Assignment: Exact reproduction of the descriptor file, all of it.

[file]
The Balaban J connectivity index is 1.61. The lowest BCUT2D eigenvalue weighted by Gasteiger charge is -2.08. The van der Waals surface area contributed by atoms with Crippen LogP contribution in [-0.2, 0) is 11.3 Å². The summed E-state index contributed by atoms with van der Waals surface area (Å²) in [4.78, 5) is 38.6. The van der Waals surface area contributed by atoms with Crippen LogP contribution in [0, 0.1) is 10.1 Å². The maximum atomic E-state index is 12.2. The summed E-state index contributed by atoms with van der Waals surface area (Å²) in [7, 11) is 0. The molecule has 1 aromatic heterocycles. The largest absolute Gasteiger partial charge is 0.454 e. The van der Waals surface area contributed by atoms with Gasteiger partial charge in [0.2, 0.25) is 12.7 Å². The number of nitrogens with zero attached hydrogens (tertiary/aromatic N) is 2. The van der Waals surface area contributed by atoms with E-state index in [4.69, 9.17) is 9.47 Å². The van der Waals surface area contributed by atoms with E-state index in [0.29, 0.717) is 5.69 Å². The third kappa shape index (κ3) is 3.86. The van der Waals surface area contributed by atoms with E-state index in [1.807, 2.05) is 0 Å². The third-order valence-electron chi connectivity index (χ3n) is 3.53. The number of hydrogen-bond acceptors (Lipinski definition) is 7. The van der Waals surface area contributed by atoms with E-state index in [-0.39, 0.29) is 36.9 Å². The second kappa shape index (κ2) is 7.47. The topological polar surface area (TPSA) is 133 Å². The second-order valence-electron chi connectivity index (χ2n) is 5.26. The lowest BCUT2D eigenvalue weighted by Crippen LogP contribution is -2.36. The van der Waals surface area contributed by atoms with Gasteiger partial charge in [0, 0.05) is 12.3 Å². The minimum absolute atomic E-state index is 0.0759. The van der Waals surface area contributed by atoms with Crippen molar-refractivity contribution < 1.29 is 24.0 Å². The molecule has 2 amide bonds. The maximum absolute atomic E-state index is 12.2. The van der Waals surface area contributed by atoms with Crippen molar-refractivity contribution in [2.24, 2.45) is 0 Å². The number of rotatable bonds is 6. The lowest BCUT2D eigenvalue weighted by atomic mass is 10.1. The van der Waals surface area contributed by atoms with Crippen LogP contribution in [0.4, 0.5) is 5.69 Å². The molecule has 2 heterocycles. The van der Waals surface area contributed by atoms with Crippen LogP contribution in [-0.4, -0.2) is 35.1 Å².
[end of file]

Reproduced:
The Balaban J connectivity index is 1.61. The lowest BCUT2D eigenvalue weighted by Gasteiger charge is -2.08. The van der Waals surface area contributed by atoms with Crippen LogP contribution in [-0.2, 0) is 11.3 Å². The summed E-state index contributed by atoms with van der Waals surface area (Å²) in [4.78, 5) is 38.6. The van der Waals surface area contributed by atoms with Crippen LogP contribution in [0, 0.1) is 10.1 Å². The maximum atomic E-state index is 12.2. The summed E-state index contributed by atoms with van der Waals surface area (Å²) in [7, 11) is 0. The molecule has 1 aromatic heterocycles. The largest absolute Gasteiger partial charge is 0.454 e. The van der Waals surface area contributed by atoms with Gasteiger partial charge in [0.2, 0.25) is 12.7 Å². The number of nitrogens with zero attached hydrogens (tertiary/aromatic N) is 2. The van der Waals surface area contributed by atoms with E-state index in [4.69, 9.17) is 9.47 Å². The van der Waals surface area contributed by atoms with E-state index in [0.29, 0.717) is 5.69 Å². The third kappa shape index (κ3) is 3.86. The van der Waals surface area contributed by atoms with E-state index in [1.807, 2.05) is 0 Å². The third-order valence-electron chi connectivity index (χ3n) is 3.53. The number of hydrogen-bond acceptors (Lipinski definition) is 7. The van der Waals surface area contributed by atoms with E-state index in [-0.39, 0.29) is 36.9 Å². The second kappa shape index (κ2) is 7.47. The topological polar surface area (TPSA) is 133 Å². The second-order valence-electron chi connectivity index (χ2n) is 5.26. The lowest BCUT2D eigenvalue weighted by Crippen LogP contribution is -2.36. The van der Waals surface area contributed by atoms with Gasteiger partial charge in [0, 0.05) is 12.3 Å². The minimum absolute atomic E-state index is 0.0759. The van der Waals surface area contributed by atoms with Crippen molar-refractivity contribution < 1.29 is 24.0 Å². The molecule has 2 amide bonds. The maximum absolute atomic E-state index is 12.2. The van der Waals surface area contributed by atoms with Crippen molar-refractivity contribution in [2.24, 2.45) is 0 Å². The number of rotatable bonds is 6. The lowest BCUT2D eigenvalue weighted by atomic mass is 10.1. The van der Waals surface area contributed by atoms with Crippen LogP contribution in [0.4, 0.5) is 5.69 Å². The molecule has 2 heterocycles. The van der Waals surface area contributed by atoms with Crippen LogP contribution in [-0.4, -0.2) is 35.1 Å².